Memory Book

kept quiet, curiously,
captured keepsakes penned 
in calendars, caught treasures
hum calming melody,
cautiously curating memories,
amid muffled 
composition: our 
concordant calming chorus 

The Wea’ve Written Weekly prompt this week is from David himself over at the Skeptic’s Kaddish. He asks poets to do the following:

  • Write a poem of at least six lines thatโ€™s heavy on consonance, assonance, or both;
    • Consonance: repetition of identical consonant sounds;
    • Assonance: repetition of similar vowel sounds.

It’s one of those weeks where I’m still playing catch-up on my to-do list into the weekend, but I still wanted to hop into the prompt! ๐Ÿ™‚ It’s fun to play with word sounds, and I definitely take liberties with consonance and assonance when writing poetry, preferring some of the near-identical sounds to the identical ones. I especially like the words that look like they shouldn’t share a similar sound yet they do (perhaps only a language as silly as English would lead to words like “kept”, “quiet”, and “curiously” all starting with similar sounds).

Besides the sounds themselves, I found myself thinking of memories with this poem. How do we determine which moments make it into our long-term memory bank? Why, for instance, do I still have embarrassing memories from middle school but can’t remember where in the house I left my phone this morning? (I’m sure I’ll find it somewhere odd…) Some memories are cemented in place while others seem more fluid, a bit like a lucid dream.

32 thoughts on “Memory Book

  1. When it comes to memory, it never ceases to surprise me. Like you, I still have very clear memories from a very long time ago, but then, find myself standing in the supermarket, trying to remember what I said I was going to cook for dinner. Ah, well, life remains a mystery… I like your assonance/consonance poem, Sarah.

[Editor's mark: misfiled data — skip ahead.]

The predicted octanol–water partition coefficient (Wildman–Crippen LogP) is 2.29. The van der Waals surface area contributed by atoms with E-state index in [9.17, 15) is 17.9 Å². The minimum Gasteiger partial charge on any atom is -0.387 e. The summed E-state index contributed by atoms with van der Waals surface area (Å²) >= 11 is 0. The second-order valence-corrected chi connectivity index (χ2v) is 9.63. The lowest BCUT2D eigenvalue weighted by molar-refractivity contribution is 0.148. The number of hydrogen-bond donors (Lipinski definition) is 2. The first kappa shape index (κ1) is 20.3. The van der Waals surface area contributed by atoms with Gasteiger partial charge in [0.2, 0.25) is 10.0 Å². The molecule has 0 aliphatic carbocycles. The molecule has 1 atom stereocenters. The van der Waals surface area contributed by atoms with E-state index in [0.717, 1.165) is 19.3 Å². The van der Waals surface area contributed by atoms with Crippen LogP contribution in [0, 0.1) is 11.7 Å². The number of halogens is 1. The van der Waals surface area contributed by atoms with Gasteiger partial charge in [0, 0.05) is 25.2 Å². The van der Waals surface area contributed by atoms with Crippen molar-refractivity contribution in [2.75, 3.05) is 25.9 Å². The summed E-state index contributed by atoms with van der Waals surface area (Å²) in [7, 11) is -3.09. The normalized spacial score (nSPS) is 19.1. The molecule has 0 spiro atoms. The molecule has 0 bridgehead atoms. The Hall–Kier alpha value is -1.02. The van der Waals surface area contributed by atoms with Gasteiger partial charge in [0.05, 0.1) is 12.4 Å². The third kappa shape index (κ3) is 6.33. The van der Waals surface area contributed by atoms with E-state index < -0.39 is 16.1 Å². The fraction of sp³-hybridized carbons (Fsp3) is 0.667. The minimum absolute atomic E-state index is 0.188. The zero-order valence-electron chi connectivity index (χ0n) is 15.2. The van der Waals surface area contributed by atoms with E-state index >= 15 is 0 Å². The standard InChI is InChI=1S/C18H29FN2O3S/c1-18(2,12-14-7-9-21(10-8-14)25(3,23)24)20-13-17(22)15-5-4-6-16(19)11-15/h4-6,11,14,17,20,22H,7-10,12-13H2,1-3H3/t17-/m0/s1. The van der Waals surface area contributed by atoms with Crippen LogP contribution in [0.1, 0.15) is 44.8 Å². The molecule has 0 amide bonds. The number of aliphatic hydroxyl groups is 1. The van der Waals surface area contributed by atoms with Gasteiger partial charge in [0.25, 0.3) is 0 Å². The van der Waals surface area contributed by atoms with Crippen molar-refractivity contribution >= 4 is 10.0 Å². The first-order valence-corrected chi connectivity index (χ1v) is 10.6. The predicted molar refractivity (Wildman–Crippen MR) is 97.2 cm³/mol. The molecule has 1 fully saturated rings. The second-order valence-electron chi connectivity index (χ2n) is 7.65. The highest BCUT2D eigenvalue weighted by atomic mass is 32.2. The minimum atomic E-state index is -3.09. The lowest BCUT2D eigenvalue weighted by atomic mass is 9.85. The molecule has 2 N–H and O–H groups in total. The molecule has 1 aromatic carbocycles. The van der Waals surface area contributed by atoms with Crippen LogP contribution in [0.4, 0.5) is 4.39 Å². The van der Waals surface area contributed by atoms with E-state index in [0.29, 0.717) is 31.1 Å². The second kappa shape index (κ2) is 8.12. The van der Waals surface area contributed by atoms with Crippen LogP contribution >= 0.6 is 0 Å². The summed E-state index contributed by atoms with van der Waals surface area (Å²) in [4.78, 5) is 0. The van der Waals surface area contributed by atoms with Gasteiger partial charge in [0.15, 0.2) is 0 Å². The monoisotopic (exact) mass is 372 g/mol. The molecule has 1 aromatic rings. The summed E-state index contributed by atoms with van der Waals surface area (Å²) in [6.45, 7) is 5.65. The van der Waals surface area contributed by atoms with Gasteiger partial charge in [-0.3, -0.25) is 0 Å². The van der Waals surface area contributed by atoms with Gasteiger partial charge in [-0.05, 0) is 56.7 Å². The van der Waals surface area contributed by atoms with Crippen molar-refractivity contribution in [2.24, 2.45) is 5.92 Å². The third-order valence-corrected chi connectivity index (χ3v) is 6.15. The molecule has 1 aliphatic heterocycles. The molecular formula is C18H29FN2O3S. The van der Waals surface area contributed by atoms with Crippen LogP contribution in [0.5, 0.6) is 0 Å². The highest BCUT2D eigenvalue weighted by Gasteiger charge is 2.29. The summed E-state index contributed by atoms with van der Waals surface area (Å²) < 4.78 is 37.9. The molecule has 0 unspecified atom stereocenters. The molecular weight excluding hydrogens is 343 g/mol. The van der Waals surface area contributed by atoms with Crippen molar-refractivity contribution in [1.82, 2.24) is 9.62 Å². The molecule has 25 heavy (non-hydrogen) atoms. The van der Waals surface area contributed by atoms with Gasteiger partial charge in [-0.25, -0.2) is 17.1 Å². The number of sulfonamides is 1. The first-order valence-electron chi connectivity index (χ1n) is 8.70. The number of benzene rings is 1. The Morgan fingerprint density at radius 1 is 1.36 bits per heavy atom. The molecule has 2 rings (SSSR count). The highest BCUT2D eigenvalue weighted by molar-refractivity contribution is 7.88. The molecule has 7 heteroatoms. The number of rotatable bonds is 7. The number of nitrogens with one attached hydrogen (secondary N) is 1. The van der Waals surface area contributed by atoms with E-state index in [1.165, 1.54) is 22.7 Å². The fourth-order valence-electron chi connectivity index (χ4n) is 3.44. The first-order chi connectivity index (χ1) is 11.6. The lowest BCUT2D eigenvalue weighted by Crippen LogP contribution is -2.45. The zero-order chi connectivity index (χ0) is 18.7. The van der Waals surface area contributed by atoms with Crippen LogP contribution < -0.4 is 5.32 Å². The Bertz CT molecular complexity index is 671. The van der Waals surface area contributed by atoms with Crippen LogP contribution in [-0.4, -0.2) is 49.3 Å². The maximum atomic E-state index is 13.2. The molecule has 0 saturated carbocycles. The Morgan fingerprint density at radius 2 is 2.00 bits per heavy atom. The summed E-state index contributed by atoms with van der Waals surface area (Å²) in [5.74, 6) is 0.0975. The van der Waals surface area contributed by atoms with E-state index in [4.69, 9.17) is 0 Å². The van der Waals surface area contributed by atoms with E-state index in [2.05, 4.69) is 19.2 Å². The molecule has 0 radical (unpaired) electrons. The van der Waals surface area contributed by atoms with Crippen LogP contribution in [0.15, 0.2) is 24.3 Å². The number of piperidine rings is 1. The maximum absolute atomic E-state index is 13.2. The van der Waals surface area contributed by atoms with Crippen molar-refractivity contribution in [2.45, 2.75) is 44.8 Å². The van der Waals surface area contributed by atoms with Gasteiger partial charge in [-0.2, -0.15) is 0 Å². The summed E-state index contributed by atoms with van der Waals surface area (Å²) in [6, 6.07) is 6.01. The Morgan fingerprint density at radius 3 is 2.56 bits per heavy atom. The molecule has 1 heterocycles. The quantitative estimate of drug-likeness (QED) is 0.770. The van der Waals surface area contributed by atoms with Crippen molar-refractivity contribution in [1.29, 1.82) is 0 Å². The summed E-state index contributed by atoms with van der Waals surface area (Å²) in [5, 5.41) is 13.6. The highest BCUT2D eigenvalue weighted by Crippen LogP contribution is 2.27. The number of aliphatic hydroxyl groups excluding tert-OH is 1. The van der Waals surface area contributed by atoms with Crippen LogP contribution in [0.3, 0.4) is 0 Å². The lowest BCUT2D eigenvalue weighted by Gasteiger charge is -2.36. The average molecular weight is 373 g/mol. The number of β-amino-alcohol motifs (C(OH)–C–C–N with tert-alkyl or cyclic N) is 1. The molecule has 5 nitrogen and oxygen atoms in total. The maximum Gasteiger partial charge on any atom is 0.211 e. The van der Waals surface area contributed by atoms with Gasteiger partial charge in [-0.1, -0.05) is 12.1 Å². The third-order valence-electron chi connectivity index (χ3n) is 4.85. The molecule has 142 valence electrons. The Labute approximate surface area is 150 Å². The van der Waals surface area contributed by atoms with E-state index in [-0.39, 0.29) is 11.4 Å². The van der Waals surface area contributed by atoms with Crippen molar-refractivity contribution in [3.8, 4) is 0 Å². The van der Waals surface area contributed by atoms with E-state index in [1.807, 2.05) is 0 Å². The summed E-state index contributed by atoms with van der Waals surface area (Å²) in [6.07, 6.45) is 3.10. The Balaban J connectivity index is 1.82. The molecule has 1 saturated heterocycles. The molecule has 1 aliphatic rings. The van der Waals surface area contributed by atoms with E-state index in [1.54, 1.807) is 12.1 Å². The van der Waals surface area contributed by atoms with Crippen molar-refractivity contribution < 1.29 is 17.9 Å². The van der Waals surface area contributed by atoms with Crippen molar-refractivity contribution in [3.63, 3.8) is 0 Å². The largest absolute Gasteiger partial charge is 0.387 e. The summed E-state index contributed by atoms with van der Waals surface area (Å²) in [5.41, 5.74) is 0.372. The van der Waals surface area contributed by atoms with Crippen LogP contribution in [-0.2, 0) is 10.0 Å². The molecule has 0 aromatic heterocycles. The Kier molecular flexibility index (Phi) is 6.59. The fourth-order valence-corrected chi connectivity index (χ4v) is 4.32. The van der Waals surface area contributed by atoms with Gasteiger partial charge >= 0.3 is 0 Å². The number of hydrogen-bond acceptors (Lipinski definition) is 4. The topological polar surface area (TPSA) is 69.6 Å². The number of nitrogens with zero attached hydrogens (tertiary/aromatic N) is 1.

Liked by 1 person

  2. This is what makes English language so fascinating and a quietly kept curiosity ๐Ÿ˜
    enjoyed your poem very much ๐ŸŒน
    memory is baffling. The other day, I found my glasses in the fridge! haha

    Liked by 1 person

  3. hum calming melody,

    I love this line in particular, Sarah, but your poem is lovely from start to finish.

    I think I read/heard somewhere that we don’t actually remember the memories themselves… what we remember is ourselves remembering those memories the last time we remembered them…


    Liked by 1 person

  4. Loved the mix of sounds and alliteration in your piece Sarah, as for memory it’s a strange one, maybe we remember things that have real importance to us, although I sometimes wonder what the significance was/is of some of my clear memories ๐Ÿ˜„

    Liked by 1 person

  5. I think we tend to remember novelty and our emotion spikes more than the mundane, ‘more important’ things in life. And I find the emotion thing to be true. I tend to remember more when there are big shifts, versus things I ACTIVELY try to remember, like words of a new language, lol. Which is why I love journalling too. Helps separate the days instead of turning them all into one big muck.

    Liked by 1 person

    1. That is a nice advantage of journaling, especially if you’re looking back on something. I am glad that I journaled throughout 2020; I was keeping track of cancer treatment, but then it turned into a crazy year for everybody, and I had it captured in action.


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